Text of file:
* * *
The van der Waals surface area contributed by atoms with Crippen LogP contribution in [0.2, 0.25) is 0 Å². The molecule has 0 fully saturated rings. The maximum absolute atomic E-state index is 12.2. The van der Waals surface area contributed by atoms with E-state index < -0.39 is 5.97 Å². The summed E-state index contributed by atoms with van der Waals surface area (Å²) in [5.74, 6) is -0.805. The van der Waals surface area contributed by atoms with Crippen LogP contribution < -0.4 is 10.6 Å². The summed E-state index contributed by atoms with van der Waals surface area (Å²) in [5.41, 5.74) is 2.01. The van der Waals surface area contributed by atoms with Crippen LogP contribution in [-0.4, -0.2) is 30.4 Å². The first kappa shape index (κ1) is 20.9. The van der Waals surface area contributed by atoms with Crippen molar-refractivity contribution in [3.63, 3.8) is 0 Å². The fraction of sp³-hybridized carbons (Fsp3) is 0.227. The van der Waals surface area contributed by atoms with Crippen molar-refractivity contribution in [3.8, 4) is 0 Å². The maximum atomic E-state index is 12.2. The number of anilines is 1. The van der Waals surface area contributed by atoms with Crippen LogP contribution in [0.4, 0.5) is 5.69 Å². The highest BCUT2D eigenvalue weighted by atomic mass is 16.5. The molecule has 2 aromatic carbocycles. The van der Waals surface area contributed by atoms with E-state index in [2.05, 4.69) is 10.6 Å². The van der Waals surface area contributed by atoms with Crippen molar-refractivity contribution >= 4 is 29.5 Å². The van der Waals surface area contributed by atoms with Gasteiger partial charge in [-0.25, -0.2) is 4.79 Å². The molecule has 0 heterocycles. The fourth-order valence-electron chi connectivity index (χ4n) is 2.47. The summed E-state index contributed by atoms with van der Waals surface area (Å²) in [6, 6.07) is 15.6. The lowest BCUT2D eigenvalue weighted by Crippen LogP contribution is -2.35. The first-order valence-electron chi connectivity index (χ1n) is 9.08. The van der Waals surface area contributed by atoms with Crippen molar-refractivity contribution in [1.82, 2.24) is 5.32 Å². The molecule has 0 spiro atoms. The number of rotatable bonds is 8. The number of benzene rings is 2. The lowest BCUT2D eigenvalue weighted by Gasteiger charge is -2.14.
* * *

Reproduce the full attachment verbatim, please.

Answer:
The van der Waals surface area contributed by atoms with Crippen LogP contribution in [0.2, 0.25) is 0 Å². The molecule has 0 fully saturated rings. The maximum absolute atomic E-state index is 12.2. The van der Waals surface area contributed by atoms with E-state index < -0.39 is 5.97 Å². The summed E-state index contributed by atoms with van der Waals surface area (Å²) in [5.74, 6) is -0.805. The van der Waals surface area contributed by atoms with Crippen LogP contribution < -0.4 is 10.6 Å². The summed E-state index contributed by atoms with van der Waals surface area (Å²) in [5.41, 5.74) is 2.01. The van der Waals surface area contributed by atoms with Crippen LogP contribution in [-0.4, -0.2) is 30.4 Å². The first kappa shape index (κ1) is 20.9. The van der Waals surface area contributed by atoms with Crippen molar-refractivity contribution in [3.63, 3.8) is 0 Å². The fraction of sp³-hybridized carbons (Fsp3) is 0.227. The van der Waals surface area contributed by atoms with Crippen molar-refractivity contribution in [3.8, 4) is 0 Å². The maximum atomic E-state index is 12.2. The number of anilines is 1. The van der Waals surface area contributed by atoms with Crippen LogP contribution in [0.4, 0.5) is 5.69 Å². The highest BCUT2D eigenvalue weighted by atomic mass is 16.5. The molecule has 2 aromatic carbocycles. The van der Waals surface area contributed by atoms with E-state index in [2.05, 4.69) is 10.6 Å². The van der Waals surface area contributed by atoms with Crippen molar-refractivity contribution >= 4 is 29.5 Å². The van der Waals surface area contributed by atoms with Gasteiger partial charge in [-0.25, -0.2) is 4.79 Å². The molecule has 0 heterocycles. The fourth-order valence-electron chi connectivity index (χ4n) is 2.47. The summed E-state index contributed by atoms with van der Waals surface area (Å²) in [6, 6.07) is 15.6. The lowest BCUT2D eigenvalue weighted by Crippen LogP contribution is -2.35. The first-order valence-electron chi connectivity index (χ1n) is 9.08. The van der Waals surface area contributed by atoms with Crippen molar-refractivity contribution in [1.82, 2.24) is 5.32 Å². The molecule has 0 spiro atoms. The number of rotatable bonds is 8. The number of benzene rings is 2. The lowest BCUT2D eigenvalue weighted by Gasteiger charge is -2.14.